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Neuropharmacologic Basis for Clozapine's Unique Profile

Rajiv Tandon, MD; John M. Kane, MD
Arch Gen Psychiatry. 1993;50(2):158-159. doi:10.1001/archpsyc.1993.01820140084012.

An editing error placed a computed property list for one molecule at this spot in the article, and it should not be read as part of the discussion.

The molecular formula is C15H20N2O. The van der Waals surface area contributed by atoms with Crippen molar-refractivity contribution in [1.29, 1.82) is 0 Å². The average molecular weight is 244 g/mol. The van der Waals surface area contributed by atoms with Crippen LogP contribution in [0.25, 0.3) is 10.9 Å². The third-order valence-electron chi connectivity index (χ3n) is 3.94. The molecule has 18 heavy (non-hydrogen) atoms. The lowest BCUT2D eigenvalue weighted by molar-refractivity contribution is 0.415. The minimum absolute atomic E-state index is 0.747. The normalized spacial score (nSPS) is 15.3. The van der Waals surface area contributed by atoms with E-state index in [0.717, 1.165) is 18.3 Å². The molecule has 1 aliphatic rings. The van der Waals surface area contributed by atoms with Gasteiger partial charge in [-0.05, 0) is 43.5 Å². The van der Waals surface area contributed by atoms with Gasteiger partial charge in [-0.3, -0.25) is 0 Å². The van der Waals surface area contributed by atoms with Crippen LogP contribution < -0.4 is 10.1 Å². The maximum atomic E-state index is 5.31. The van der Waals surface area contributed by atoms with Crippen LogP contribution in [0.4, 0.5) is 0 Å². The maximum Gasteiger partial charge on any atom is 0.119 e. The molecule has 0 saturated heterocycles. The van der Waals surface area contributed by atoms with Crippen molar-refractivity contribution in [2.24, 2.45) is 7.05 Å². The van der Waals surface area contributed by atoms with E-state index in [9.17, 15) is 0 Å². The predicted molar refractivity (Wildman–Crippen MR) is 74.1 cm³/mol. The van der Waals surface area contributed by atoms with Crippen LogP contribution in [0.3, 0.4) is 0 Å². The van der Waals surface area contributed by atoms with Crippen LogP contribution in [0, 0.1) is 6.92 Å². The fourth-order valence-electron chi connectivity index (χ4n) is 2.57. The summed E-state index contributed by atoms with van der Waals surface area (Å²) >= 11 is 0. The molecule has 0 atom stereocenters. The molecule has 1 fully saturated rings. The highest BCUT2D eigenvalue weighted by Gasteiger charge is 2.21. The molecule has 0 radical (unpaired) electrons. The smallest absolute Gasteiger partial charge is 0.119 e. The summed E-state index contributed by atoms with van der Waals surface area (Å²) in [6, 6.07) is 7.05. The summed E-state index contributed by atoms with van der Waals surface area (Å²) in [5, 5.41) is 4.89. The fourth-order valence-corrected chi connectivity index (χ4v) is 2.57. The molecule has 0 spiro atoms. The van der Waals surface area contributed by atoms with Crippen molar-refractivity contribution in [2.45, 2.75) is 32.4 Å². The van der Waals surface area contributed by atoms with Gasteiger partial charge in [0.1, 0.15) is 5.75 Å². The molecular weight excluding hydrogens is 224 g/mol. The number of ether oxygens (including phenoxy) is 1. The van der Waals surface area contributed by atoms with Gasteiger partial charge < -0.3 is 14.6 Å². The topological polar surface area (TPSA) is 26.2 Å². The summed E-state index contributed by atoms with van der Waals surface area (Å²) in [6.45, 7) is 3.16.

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To the Editor.—  In comparison with standard neuroleptics, clozapine is more effective in decreasing positive and negative symptoms in treatmentrefractory schizophrenic patients, and causes significantly fewer parkinsonian side effects and less tardive dyskinesia.1 In recent months, three distinct neurochemical hypotheses to explain clozapine's unique profile have been discussed in the Archives.2-4 Farde et al2 propose that clozapine's lower D2 dopamine receptor binding may explain the infrequent extrapyramidal syndromes (EPSs), and its higher D1 dopamine receptor binding may explain its superior efficacy. Meltzer and Stockmeier3 suggest that clozapine's significant serotonin (5-HT2) antagonist activity may explain both its unique properties. Pickar et al4 propose that clozapine's potent α2-noradrenergic antagonist activity (in addition to its anti-5-HT2 activity) may be relevant to its unique profile. Clozapine's greater affinity for the D4 dopamine receptor site5 has been implicated as well. Recent data


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